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Honeyfund CEO and co-founder Sara Margulis

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You are planning your dream wedding and even more dreamy honeymoon. When you and your partner set out to fill out your wedding register, you realize that you already have all the dishes, small appliances, and cocktail shakers you need-after all. By the way, you are both adults.What are you For real The need is a while away together to start your life in a memorable way.

That’s what happened when Sarah Margris and her fiancé Josh decided to ask their wedding guests to help them undertake their honeymoon instead of a gift. They set up their own business to help others do the same, and today Honeyfund is the most trusted cash gift site. The platform has enabled 6 million donors to provide over $ 640 million in gifts to over 1 million couples. I talked to Sara about shifting her career from marketing to tech startups. Shark tank Balancing effectiveness, self-sufficiency, and family life with running your own company.

Sherry Zaris: You previously worked as an Associate Director of Marketing at Golden Gate University. How did you change jobs and decide to start your own company with Honeyfund? What was your light bulb moment?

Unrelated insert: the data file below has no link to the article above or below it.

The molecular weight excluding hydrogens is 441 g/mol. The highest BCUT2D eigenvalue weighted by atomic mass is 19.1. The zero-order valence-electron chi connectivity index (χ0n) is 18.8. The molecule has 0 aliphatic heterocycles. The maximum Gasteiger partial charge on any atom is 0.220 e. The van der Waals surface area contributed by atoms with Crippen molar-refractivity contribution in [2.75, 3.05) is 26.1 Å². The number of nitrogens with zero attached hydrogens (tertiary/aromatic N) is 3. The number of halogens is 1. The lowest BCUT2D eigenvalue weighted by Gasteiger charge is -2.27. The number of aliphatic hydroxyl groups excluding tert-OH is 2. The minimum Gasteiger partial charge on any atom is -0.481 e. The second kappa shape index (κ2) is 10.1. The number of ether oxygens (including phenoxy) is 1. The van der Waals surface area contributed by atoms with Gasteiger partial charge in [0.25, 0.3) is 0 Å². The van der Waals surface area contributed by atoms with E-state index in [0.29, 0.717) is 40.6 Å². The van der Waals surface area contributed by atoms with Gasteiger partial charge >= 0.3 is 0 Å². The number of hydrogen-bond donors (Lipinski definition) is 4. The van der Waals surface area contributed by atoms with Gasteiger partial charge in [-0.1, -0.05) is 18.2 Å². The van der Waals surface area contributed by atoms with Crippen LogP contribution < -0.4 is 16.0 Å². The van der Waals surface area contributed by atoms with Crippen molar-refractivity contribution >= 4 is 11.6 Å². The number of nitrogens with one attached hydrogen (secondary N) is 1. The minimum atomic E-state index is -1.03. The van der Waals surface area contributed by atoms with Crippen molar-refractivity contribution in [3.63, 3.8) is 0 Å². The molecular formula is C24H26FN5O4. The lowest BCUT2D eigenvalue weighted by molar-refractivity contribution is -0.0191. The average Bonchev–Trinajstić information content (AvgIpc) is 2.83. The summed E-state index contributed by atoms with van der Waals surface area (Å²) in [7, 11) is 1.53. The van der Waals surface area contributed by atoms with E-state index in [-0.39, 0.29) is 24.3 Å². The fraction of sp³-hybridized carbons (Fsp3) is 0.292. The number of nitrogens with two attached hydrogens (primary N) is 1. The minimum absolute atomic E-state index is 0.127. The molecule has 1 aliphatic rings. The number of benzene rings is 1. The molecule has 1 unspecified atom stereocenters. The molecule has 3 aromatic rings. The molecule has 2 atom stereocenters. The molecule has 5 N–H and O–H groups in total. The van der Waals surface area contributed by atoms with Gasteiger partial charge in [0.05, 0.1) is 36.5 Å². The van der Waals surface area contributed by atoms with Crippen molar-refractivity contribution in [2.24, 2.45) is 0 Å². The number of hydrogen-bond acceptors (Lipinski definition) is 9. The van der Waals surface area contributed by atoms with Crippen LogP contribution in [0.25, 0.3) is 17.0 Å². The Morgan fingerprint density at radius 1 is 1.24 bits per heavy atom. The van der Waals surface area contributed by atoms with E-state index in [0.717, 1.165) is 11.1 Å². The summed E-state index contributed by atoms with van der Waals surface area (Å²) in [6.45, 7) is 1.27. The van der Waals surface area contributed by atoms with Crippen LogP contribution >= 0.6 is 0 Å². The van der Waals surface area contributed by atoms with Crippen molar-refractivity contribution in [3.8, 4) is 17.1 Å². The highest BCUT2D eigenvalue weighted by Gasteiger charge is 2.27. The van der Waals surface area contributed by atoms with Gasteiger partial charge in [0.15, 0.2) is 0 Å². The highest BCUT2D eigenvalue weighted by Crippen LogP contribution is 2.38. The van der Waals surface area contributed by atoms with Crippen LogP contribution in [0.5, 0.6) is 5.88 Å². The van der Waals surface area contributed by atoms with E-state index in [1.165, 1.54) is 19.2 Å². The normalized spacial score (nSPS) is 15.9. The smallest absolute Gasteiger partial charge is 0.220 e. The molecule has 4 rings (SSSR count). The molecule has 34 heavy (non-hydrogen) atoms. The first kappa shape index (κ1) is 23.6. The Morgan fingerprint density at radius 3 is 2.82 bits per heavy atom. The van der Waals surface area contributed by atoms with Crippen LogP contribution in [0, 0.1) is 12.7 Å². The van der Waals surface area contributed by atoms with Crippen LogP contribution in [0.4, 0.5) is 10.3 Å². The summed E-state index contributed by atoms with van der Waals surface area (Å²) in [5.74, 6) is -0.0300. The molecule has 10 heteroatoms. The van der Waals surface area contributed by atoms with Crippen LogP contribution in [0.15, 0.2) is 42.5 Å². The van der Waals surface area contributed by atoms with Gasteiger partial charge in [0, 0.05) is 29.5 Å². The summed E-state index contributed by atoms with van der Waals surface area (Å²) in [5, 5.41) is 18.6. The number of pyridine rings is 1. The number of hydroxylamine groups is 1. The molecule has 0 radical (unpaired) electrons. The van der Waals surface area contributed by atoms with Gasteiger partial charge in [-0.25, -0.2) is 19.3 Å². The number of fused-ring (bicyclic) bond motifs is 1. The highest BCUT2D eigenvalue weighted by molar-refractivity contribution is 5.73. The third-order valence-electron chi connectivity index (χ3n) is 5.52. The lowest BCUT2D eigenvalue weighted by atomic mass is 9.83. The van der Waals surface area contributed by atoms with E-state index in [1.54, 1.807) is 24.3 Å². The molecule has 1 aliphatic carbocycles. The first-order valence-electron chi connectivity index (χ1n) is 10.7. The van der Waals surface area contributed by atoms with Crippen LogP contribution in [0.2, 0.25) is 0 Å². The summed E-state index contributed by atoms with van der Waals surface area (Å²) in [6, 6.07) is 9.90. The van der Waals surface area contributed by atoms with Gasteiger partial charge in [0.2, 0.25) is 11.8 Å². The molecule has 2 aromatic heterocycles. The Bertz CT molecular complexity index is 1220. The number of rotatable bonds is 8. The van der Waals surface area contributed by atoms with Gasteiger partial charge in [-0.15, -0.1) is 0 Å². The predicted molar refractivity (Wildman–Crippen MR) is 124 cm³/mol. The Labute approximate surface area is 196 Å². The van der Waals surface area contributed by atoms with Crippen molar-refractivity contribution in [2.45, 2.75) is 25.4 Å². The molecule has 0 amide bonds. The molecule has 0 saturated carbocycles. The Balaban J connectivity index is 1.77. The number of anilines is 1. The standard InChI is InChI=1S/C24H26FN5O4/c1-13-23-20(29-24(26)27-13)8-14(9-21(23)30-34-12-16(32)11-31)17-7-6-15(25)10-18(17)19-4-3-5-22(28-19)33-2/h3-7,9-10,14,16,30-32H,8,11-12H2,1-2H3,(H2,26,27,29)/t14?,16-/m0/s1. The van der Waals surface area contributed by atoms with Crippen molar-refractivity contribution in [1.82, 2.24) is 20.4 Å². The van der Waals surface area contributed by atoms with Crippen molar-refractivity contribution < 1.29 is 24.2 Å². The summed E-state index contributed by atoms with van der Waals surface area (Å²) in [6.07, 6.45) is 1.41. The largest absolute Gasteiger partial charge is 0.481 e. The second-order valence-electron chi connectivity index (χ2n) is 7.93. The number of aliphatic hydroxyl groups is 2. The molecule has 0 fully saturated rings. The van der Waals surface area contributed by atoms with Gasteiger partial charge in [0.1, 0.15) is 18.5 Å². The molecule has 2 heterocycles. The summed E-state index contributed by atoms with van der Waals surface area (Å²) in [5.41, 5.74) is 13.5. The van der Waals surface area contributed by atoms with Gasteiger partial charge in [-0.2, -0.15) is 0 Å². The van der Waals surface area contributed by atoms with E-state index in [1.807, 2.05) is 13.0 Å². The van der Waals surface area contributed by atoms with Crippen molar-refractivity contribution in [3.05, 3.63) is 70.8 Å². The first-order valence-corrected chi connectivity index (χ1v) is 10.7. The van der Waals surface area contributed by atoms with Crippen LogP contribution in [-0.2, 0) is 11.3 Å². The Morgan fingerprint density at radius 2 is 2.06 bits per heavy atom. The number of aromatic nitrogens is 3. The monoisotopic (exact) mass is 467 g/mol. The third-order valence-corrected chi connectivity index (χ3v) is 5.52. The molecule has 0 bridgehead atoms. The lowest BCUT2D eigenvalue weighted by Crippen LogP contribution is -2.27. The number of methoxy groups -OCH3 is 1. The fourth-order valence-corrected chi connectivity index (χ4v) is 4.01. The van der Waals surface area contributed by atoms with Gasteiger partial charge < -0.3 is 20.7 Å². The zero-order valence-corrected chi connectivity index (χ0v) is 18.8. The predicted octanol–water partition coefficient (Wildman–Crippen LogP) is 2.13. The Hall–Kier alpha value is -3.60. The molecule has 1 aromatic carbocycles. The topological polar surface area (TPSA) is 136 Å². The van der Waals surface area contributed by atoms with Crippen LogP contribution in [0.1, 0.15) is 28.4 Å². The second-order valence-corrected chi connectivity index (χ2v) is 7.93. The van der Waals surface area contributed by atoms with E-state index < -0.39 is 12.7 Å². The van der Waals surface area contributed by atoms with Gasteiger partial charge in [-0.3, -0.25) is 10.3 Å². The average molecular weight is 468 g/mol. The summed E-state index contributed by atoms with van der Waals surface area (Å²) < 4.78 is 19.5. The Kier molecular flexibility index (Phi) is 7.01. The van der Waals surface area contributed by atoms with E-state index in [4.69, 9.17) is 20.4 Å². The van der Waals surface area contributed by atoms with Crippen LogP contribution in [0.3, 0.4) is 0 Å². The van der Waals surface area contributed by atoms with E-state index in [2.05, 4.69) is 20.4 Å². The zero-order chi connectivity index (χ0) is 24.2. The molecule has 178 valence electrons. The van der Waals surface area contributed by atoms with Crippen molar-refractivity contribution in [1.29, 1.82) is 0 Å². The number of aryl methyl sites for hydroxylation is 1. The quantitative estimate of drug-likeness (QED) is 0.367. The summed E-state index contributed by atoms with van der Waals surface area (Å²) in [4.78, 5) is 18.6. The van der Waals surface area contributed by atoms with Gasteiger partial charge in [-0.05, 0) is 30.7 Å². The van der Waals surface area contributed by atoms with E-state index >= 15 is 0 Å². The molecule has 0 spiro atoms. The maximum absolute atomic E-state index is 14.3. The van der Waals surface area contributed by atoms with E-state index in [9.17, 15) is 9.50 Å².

Sarah Margris: Honeyfund co-founder and I were engaged in getting married and planning our wedding. I had a dream of going on a honeymoon in an exotic and distant place like Fiji to escape the stress of two full-time jobs. But after paying for our own wedding, we didn’t have the money. Therefore, instead of registering only for traditional household items, we have created a tentative wishlist for expenses related to Fiji’s honeymoon, such as excursions, resort nights, and island-hopping flights. Wedding guests overwhelmed us with donations of over $ 5,000, but more importantly, they liked the idea. They asked us to make something like it for other couples. That is the birth of Honeyfund.

I just got an MBA in marketing and the co-founder is a software engineer. At Golden Gate University, I was involved in marketing projects such as the university’s new website, email marketing program, and CRM implementation. We created and launched Honeyfund.com from the sofa, incorporating ideas and enthusiasm from our own wedding guests, and all their professional backgrounds.

SZ: How much experience did you have in the startup industry before launching Honeyfund?how was it Shark tank Would you like to catapult your journey?

SM: We were in San Francisco in the early 2000s when a technology startup boom was happening around us. For example, I had friends when Twitter was first released. Neither had direct experience at startup, but I was able to create and manage projects. And we both had the dream of being financially independent and having a flexible schedule so that we could be there for future children.